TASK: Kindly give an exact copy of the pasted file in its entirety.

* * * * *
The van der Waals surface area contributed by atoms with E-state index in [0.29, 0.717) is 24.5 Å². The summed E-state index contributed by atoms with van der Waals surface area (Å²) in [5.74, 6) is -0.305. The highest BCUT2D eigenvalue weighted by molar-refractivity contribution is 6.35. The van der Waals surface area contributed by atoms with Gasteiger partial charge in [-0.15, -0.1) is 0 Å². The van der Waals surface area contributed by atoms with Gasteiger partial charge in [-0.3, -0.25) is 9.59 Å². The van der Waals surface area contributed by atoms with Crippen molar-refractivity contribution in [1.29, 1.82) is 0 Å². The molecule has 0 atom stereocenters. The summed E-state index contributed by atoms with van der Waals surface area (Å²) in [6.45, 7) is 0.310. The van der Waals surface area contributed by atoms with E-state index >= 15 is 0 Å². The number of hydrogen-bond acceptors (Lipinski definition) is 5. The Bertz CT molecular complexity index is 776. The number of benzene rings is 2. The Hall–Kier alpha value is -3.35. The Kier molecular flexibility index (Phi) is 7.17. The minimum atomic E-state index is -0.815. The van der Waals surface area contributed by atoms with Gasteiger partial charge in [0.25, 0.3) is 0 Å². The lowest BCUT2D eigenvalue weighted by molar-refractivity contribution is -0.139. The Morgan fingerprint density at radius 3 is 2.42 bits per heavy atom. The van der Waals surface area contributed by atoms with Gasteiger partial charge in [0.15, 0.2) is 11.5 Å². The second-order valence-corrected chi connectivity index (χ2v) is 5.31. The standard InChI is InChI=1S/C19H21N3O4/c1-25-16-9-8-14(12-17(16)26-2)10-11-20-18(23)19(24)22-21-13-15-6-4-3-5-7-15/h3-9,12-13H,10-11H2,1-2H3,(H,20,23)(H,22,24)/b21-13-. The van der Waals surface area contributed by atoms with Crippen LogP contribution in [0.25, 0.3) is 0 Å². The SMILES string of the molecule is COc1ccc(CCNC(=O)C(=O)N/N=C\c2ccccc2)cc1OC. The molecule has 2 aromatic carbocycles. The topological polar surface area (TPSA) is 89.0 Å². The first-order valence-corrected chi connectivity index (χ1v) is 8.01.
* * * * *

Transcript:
The van der Waals surface area contributed by atoms with E-state index in [0.29, 0.717) is 24.5 Å². The summed E-state index contributed by atoms with van der Waals surface area (Å²) in [5.74, 6) is -0.305. The highest BCUT2D eigenvalue weighted by molar-refractivity contribution is 6.35. The van der Waals surface area contributed by atoms with Gasteiger partial charge in [-0.15, -0.1) is 0 Å². The van der Waals surface area contributed by atoms with Gasteiger partial charge in [-0.3, -0.25) is 9.59 Å². The van der Waals surface area contributed by atoms with Crippen molar-refractivity contribution in [1.29, 1.82) is 0 Å². The molecule has 0 atom stereocenters. The summed E-state index contributed by atoms with van der Waals surface area (Å²) in [6.45, 7) is 0.310. The van der Waals surface area contributed by atoms with E-state index >= 15 is 0 Å². The number of hydrogen-bond acceptors (Lipinski definition) is 5. The Bertz CT molecular complexity index is 776. The number of benzene rings is 2. The Hall–Kier alpha value is -3.35. The Kier molecular flexibility index (Phi) is 7.17. The minimum atomic E-state index is -0.815. The van der Waals surface area contributed by atoms with Gasteiger partial charge in [0.25, 0.3) is 0 Å². The lowest BCUT2D eigenvalue weighted by molar-refractivity contribution is -0.139. The Morgan fingerprint density at radius 3 is 2.42 bits per heavy atom. The van der Waals surface area contributed by atoms with Gasteiger partial charge in [0.15, 0.2) is 11.5 Å². The second-order valence-corrected chi connectivity index (χ2v) is 5.31. The standard InChI is InChI=1S/C19H21N3O4/c1-25-16-9-8-14(12-17(16)26-2)10-11-20-18(23)19(24)22-21-13-15-6-4-3-5-7-15/h3-9,12-13H,10-11H2,1-2H3,(H,20,23)(H,22,24)/b21-13-. The van der Waals surface area contributed by atoms with Crippen LogP contribution in [0.25, 0.3) is 0 Å². The SMILES string of the molecule is COc1ccc(CCNC(=O)C(=O)N/N=C\c2ccccc2)cc1OC. The molecule has 2 aromatic carbocycles. The topological polar surface area (TPSA) is 89.0 Å². The first-order valence-corrected chi connectivity index (χ1v) is 8.01.